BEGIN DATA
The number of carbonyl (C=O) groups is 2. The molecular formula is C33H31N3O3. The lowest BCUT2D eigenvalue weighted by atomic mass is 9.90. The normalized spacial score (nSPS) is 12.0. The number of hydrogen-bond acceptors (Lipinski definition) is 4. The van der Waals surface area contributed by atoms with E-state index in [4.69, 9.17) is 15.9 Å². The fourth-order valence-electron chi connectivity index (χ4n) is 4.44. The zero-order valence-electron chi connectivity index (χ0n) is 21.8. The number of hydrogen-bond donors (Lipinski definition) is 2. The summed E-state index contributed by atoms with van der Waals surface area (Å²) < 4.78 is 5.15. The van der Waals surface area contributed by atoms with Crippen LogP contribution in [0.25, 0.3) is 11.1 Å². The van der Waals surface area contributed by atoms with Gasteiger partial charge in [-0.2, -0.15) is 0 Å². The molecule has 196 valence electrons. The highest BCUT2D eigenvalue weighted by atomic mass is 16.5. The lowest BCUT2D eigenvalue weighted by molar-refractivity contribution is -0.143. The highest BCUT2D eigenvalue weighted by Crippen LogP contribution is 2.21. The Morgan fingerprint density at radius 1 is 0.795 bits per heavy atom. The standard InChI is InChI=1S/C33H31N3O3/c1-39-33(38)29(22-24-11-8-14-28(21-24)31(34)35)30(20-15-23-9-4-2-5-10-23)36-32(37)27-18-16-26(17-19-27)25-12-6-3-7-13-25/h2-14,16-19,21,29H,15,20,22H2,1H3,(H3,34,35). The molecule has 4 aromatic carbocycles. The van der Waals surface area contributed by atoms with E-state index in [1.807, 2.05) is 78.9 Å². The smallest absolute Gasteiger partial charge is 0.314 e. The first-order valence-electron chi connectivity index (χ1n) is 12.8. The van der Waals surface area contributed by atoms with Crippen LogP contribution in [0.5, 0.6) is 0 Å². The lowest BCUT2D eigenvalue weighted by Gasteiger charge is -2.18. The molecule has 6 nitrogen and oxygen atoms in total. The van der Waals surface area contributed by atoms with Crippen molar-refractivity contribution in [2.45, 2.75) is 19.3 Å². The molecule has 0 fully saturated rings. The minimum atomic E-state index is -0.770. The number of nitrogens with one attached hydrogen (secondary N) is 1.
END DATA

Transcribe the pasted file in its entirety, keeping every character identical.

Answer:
The number of carbonyl (C=O) groups is 2. The molecular formula is C33H31N3O3. The lowest BCUT2D eigenvalue weighted by atomic mass is 9.90. The normalized spacial score (nSPS) is 12.0. The number of hydrogen-bond acceptors (Lipinski definition) is 4. The van der Waals surface area contributed by atoms with E-state index in [4.69, 9.17) is 15.9 Å². The fourth-order valence-electron chi connectivity index (χ4n) is 4.44. The zero-order valence-electron chi connectivity index (χ0n) is 21.8. The number of hydrogen-bond donors (Lipinski definition) is 2. The summed E-state index contributed by atoms with van der Waals surface area (Å²) < 4.78 is 5.15. The van der Waals surface area contributed by atoms with Crippen LogP contribution in [0.25, 0.3) is 11.1 Å². The van der Waals surface area contributed by atoms with Gasteiger partial charge in [-0.2, -0.15) is 0 Å². The molecule has 196 valence electrons. The highest BCUT2D eigenvalue weighted by atomic mass is 16.5. The lowest BCUT2D eigenvalue weighted by molar-refractivity contribution is -0.143. The highest BCUT2D eigenvalue weighted by Crippen LogP contribution is 2.21. The Morgan fingerprint density at radius 1 is 0.795 bits per heavy atom. The standard InChI is InChI=1S/C33H31N3O3/c1-39-33(38)29(22-24-11-8-14-28(21-24)31(34)35)30(20-15-23-9-4-2-5-10-23)36-32(37)27-18-16-26(17-19-27)25-12-6-3-7-13-25/h2-14,16-19,21,29H,15,20,22H2,1H3,(H3,34,35). The molecule has 4 aromatic carbocycles. The van der Waals surface area contributed by atoms with E-state index in [1.807, 2.05) is 78.9 Å². The smallest absolute Gasteiger partial charge is 0.314 e. The first-order valence-electron chi connectivity index (χ1n) is 12.8. The van der Waals surface area contributed by atoms with Crippen LogP contribution in [0.5, 0.6) is 0 Å². The lowest BCUT2D eigenvalue weighted by Gasteiger charge is -2.18. The molecule has 6 nitrogen and oxygen atoms in total. The van der Waals surface area contributed by atoms with Crippen molar-refractivity contribution in [2.45, 2.75) is 19.3 Å². The molecule has 0 fully saturated rings. The minimum atomic E-state index is -0.770. The number of nitrogens with one attached hydrogen (secondary N) is 1.